Get model performance metrics

evaluate(x, ...)
# S3 method for predicted_df
evaluate(x, na.rm = FALSE, ...)
# S3 method for model_list
evaluate(x, all_models = FALSE, ...)

## Arguments

x |
Object to be evaluted |

... |
Not used |

na.rm |
Logical. If FALSE (default) performance metrics will be NA if
any rows are missing an outcome value. If TRUE, performance will be
evaluted on the rows that have an outcome value. Only used when evaluating
a prediction data frame. |

all_models |
Logical. If FALSE (default), a numeric vector giving
performance metrics for the best-performing model is returned. If TRUE,
a data frame with performance metrics for all trained models is returned.
Only used when evaluating a model_list. |

## Value

Either a numeric vector or a data frame depending on the value of
all_models

## Details

This function gets model performance from a model_list object that
comes from `machine_learn`

, `tune_models`

,
`flash_models`

, or a data frame of predictions from
`predict.model_list`

. For the latter, the data passed to
`predict.model_list`

must contain observed outcomes. If you have
predictions and outcomes in a different format, see
`evaluate_classification`

or `evaluate_regression`

instead.

You may notice that `evaluate(models)`

and
`evaluate(predict(models))`

return slightly different performance
metrics, even though they are being calculated on the same (out-of-fold)
predictions. This is because metrics in training (returned from
`evaluate(models)`

) are calculated within each cross-validation fold
and then averaged, while metrics calculated on the prediction data frame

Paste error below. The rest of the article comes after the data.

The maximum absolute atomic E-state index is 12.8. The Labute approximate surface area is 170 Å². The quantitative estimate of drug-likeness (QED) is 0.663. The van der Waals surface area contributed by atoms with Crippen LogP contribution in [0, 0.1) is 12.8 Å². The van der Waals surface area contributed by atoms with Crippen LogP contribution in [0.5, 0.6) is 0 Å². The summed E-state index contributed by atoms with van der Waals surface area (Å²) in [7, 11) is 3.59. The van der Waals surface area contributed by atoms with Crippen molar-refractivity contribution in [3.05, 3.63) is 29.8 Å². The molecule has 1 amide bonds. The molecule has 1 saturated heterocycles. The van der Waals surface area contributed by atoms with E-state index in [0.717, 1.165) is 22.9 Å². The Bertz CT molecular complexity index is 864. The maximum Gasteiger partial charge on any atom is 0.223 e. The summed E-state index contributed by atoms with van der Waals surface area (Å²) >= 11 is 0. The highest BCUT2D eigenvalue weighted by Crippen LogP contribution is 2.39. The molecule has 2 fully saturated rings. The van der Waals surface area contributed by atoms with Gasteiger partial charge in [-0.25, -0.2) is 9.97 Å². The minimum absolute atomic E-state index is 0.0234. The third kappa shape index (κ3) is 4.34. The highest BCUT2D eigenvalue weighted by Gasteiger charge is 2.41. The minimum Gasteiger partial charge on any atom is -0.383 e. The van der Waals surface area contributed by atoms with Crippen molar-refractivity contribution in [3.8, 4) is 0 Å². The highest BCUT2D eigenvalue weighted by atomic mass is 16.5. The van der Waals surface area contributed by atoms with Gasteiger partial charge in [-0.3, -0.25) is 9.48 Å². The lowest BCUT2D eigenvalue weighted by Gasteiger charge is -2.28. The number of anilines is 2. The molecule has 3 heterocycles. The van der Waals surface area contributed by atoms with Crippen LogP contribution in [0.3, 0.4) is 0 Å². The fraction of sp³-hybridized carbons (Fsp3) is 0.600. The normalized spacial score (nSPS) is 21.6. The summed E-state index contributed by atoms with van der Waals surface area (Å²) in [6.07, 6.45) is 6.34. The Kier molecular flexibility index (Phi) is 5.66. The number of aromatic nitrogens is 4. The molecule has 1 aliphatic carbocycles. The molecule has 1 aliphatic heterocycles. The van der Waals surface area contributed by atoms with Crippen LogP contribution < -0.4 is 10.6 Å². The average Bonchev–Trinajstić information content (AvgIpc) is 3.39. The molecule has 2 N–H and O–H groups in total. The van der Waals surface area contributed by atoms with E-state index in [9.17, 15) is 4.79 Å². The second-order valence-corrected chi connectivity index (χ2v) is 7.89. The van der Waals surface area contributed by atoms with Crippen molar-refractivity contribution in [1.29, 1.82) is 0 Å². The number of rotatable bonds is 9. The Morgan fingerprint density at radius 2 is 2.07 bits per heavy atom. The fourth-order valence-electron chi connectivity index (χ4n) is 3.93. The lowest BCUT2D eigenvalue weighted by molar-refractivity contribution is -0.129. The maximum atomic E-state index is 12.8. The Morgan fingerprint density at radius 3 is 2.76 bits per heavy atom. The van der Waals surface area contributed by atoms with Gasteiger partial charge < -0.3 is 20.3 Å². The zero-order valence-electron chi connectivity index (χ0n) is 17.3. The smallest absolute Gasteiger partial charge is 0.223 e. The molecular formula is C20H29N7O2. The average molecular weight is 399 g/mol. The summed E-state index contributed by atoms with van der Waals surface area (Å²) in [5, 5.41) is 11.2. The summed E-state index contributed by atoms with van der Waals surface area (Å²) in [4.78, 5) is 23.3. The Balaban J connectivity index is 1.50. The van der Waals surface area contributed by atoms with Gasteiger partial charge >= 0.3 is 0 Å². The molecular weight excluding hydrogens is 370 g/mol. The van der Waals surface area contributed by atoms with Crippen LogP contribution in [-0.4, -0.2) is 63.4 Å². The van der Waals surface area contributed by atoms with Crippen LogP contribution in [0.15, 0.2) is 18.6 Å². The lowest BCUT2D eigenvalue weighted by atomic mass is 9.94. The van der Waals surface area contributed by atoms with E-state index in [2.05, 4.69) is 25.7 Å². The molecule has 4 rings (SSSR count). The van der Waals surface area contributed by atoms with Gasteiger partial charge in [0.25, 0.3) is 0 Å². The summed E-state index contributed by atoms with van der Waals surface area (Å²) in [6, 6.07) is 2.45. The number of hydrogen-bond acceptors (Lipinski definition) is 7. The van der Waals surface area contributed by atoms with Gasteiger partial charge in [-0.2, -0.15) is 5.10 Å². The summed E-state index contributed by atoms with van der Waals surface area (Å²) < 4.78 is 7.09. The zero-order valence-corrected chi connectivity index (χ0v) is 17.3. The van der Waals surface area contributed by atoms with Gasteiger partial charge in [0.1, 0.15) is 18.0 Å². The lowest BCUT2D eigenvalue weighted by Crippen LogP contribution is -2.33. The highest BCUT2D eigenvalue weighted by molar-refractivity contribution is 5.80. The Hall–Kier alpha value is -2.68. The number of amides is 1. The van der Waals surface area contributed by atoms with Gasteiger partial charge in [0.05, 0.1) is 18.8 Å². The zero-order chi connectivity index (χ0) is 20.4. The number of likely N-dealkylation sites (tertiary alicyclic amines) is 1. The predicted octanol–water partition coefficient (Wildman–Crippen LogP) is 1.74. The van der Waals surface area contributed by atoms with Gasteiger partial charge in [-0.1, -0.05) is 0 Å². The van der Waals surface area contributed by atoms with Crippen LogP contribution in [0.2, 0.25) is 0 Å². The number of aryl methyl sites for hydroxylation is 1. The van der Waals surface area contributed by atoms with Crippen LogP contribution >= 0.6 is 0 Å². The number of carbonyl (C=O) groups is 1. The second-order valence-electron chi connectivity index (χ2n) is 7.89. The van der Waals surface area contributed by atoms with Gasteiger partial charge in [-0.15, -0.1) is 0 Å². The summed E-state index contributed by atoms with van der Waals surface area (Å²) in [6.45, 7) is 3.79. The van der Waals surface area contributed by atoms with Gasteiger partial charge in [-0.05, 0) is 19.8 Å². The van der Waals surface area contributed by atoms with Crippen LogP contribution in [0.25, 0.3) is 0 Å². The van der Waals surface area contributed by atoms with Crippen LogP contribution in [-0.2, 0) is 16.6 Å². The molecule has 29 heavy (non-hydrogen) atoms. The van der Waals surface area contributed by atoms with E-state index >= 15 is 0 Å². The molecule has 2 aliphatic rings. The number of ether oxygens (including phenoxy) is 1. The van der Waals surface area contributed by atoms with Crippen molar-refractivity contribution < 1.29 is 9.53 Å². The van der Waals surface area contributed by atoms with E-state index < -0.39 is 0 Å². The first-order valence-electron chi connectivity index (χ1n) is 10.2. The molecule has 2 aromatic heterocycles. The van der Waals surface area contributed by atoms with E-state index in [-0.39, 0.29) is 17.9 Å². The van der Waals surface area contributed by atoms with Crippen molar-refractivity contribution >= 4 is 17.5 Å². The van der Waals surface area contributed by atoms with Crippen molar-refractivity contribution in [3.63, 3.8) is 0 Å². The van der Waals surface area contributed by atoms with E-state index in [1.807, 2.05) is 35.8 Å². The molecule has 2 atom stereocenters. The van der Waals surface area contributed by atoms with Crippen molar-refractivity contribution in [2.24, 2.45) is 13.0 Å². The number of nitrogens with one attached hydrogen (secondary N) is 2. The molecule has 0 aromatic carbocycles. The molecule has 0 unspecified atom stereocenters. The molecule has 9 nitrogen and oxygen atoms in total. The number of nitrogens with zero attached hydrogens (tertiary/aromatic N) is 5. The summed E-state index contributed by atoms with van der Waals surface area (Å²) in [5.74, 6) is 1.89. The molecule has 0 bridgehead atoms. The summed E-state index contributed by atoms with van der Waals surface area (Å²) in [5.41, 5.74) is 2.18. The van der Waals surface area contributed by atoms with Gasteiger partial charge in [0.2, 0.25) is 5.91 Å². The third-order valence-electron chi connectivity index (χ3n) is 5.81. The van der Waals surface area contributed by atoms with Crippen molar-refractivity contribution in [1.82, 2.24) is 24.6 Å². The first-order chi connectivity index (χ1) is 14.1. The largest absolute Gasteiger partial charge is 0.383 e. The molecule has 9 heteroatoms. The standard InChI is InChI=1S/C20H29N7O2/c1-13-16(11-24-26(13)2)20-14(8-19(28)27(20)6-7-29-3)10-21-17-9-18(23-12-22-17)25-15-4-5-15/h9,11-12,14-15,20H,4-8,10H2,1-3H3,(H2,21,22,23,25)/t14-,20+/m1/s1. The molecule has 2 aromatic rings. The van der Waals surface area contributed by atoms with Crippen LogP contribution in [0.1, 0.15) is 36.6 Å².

(`evaluate(predict(models))`

) are calculated once on all observations.

## Examples

#> Training new data prep recipe...

#> Variable(s) ignored in prep_data won't be used to tune models: patient_id

#>
#> diabetes looks categorical, so training classification algorithms.

#>
#> After data processing, models are being trained on 12 features with 40 observations.
#> Based on n_folds = 3 and hyperparameter settings, the following number of models will be trained: 3 xgb's and 3 rf's

#> Training at fixed values: eXtreme Gradient Boosting

#> Training at fixed values: Random Forest

#>
#> *** Models successfully trained. The model object contains the training data minus ignored ID columns. ***
#> *** If there was PHI in training data, normal PHI protocols apply to the model object. ***

# By default, evaluate returns performance of only the best model
evaluate(models)

#> AUPR AUROC
#> 0.5856454 0.6636905

# Set all_models = TRUE to see the performance of all trained models
evaluate(models, all_models = TRUE)

#> # A tibble: 2 x 3
#> model AUPR AUROC
#> <chr> <dbl> <dbl>
#> 1 Random Forest 0.586 0.664
#> 2 eXtreme Gradient Boosting 0.558 0.642

# Can also get performance on a test dataset
predictions <- predict(models, newdata = pima_diabetes[41:50, ])

#> Prepping data based on provided recipe

evaluate(predictions)

#> AUPR AUROC
#> 0.4305556 0.9047619